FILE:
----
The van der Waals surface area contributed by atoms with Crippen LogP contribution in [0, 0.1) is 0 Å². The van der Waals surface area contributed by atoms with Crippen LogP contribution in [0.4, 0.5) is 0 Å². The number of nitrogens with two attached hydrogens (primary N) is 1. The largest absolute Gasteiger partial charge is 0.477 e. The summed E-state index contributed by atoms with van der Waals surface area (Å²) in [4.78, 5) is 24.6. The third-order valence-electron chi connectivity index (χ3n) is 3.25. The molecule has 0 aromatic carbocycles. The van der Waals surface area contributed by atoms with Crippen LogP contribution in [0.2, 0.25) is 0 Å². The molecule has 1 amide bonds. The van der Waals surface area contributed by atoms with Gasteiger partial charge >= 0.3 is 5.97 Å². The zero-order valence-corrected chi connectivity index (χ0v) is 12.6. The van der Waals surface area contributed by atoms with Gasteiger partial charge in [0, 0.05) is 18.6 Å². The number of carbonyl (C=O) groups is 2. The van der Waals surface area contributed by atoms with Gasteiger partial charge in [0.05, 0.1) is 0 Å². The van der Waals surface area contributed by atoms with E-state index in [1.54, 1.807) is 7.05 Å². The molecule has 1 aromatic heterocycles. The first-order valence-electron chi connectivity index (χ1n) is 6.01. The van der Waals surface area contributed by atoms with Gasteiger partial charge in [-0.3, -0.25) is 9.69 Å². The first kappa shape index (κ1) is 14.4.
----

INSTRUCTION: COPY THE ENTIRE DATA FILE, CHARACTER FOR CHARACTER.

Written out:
The van der Waals surface area contributed by atoms with Crippen LogP contribution in [0, 0.1) is 0 Å². The van der Waals surface area contributed by atoms with Crippen LogP contribution in [0.4, 0.5) is 0 Å². The number of nitrogens with two attached hydrogens (primary N) is 1. The largest absolute Gasteiger partial charge is 0.477 e. The summed E-state index contributed by atoms with van der Waals surface area (Å²) in [4.78, 5) is 24.6. The third-order valence-electron chi connectivity index (χ3n) is 3.25. The molecule has 0 aromatic carbocycles. The van der Waals surface area contributed by atoms with Crippen LogP contribution in [0.2, 0.25) is 0 Å². The molecule has 1 amide bonds. The van der Waals surface area contributed by atoms with Gasteiger partial charge >= 0.3 is 5.97 Å². The zero-order valence-corrected chi connectivity index (χ0v) is 12.6. The van der Waals surface area contributed by atoms with Gasteiger partial charge in [0, 0.05) is 18.6 Å². The number of carbonyl (C=O) groups is 2. The van der Waals surface area contributed by atoms with Gasteiger partial charge in [0.05, 0.1) is 0 Å². The van der Waals surface area contributed by atoms with E-state index in [1.54, 1.807) is 7.05 Å². The molecule has 1 aromatic heterocycles. The first-order valence-electron chi connectivity index (χ1n) is 6.01. The van der Waals surface area contributed by atoms with Gasteiger partial charge in [-0.3, -0.25) is 9.69 Å². The first kappa shape index (κ1) is 14.4.